You are probably familiar with chia seeds, which are often referred to as a “superfood,” a term used to describe foods that offer health benefits. Chia seeds come from the plant Salvia hispanica L., and were a major food crop in Guatemala and Mexico. Historically, these seeds were cultivated as early as 3500 BC, and were offered to Aztec gods in religious ceremonies. Read on to learn more about this nutritionally dense, naturally gluten free and versatile food.
Chia seeds are rich in minerals, such as calcium, phosphorus and zinc. They are also rich in nutrients such as polyunsaturated fat, specifically omega-3 fatty acids (hey are one of the richest plant source of omega-3 fatty acids), protein and (mainly soluble) fibre. There are claims that chia may help reduce appetite and weight, lower triglycerides, and improve blood sugar levels in those with type 2 diabetes. Furthermore, chia seeds are a complete protein, which means they contain all nine essential amino acids that cannot be made by the body. The fibre, good fat and protein in chia seeds help you feel satisfied and satiated. This may be linked to their association with healthy weight loss. They may contribute to disease prevention when incorporated into a diet that is rich in plant-based foods.
The impact on your health
Do not consume chia seeds dry as this can lead to choking—they need to be moistened in liquid, such as water or dairy-free milk before consumption. They are digested well in their whole form (and don’t need to be ground), unlike flax seeds. The goodness within chia seeds may help prevent the development of certain chronic diseases. They contain a high content of linoleic and alpha-linolenic (ALA) fatty acids. Studies have shown that omega-3 fatty are associated with cardiovascular health, such as lower cholesterol, and blood pressure, decreased inflammation and blood clot prevention. The fibre in chia seeds may help reduce LDL (bad) cholesterol and prevent blood sugar spikes.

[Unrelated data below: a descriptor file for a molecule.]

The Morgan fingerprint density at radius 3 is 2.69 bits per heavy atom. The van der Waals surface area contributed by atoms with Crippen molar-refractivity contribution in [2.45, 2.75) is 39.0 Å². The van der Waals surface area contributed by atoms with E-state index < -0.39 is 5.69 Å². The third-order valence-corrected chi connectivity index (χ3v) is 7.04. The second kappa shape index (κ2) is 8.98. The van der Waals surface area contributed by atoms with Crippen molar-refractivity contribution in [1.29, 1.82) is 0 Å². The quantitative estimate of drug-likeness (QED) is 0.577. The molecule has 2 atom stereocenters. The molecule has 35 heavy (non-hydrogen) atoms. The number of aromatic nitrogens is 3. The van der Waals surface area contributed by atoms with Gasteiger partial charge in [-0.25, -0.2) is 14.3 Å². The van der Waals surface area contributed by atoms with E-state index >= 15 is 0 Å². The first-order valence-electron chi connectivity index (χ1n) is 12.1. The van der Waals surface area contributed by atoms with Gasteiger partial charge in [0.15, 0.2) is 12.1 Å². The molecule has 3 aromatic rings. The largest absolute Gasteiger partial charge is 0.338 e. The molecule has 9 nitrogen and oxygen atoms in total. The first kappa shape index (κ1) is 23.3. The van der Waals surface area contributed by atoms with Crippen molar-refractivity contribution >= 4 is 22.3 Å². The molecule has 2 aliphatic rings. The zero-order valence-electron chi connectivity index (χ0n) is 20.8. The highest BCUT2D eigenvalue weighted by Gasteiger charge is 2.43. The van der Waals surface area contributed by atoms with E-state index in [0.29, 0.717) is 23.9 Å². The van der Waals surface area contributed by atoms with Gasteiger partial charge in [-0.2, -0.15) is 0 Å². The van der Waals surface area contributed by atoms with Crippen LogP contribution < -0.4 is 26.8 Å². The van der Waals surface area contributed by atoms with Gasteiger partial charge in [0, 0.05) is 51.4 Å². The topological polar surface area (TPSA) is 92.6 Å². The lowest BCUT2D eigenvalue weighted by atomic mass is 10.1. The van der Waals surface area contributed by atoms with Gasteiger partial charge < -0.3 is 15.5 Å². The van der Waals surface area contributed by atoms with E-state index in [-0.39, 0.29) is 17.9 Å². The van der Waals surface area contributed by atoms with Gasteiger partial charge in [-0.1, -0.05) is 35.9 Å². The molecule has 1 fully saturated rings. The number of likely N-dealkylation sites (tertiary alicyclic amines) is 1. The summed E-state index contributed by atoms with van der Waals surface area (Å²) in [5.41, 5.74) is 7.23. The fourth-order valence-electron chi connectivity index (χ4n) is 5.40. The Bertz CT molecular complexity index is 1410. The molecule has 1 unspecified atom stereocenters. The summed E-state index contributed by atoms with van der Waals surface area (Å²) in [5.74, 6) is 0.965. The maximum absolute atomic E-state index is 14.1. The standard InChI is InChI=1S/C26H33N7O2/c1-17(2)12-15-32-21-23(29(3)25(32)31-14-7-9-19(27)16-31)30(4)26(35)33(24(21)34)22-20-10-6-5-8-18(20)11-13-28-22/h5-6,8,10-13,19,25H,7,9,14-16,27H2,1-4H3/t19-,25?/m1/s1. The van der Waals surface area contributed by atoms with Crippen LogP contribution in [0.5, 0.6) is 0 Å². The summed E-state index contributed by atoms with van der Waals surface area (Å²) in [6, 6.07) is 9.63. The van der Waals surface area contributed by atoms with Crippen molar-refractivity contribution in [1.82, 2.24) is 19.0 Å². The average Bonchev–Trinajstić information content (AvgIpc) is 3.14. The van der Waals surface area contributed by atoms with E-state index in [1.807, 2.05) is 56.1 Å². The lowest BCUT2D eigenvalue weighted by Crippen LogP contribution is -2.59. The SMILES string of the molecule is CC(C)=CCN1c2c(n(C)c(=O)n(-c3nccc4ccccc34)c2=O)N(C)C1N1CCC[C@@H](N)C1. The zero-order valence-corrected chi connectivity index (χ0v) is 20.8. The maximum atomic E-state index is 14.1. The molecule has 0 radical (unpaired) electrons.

How to enjoy chia seeds
I love chia seeds because they are so nutritious and versatile. You can make a simple and delicious pudding or mock oatmeal in no time, without the use of your oven or stovetop. Have you used them in these ways?
- Egg Replacer: This is commonly used to replace whole eggs in baking. To replace one whole egg, mix one tablespoon of whole chia seeds with 3 tablespoons of water. Allow the mixture to sit for about 5 minutes or until it thickens to the consistency of raw egg.
- Gelatin: Chia seeds absorb liquid quickly. In a mason jar, put ¼ cup of chia seeds into one cup of liquid; stir and cover. Allow the mixture to stand for about 15-20 minutes until you have a soft gelatin. Store in your refrigerator for 6-7 days. Add to smoothies, puddings, sauces and soups for a thicker consistency.
- Pudding: Mix ¼ cup of seeds with one cup of liquid such as dairy-free milk. Allow the mixture to sit in your fridge for about 15 minutes. Then create your favourite flavour by adding things like chopped fresh fruit, cocao, vanilla extract or cinnamon.
- Mock oatmeal: I make a mock oatmeal cereal (without cooking and without oats) using one tablespoon of chia seeds, one tablespoon of hemp hearts and one tablespoon of flaxseeds. I combine this with a half cup of dairy-free milk, a sprinkle of cinnamon and some sultana raisins.
- Sprinkle and Stir: As long as there is liquid in the recipe, you can sprinkle a few teaspoons into foods such as cereals, salads, sauces, soups, or stews. Stir chia seeds into your salad dressings, sauces, marinades, or batter for any sort of baked goods.
About the Author: Living with celiac disease, Lisa Cantkier is a writer and educator focused on nutrition and health.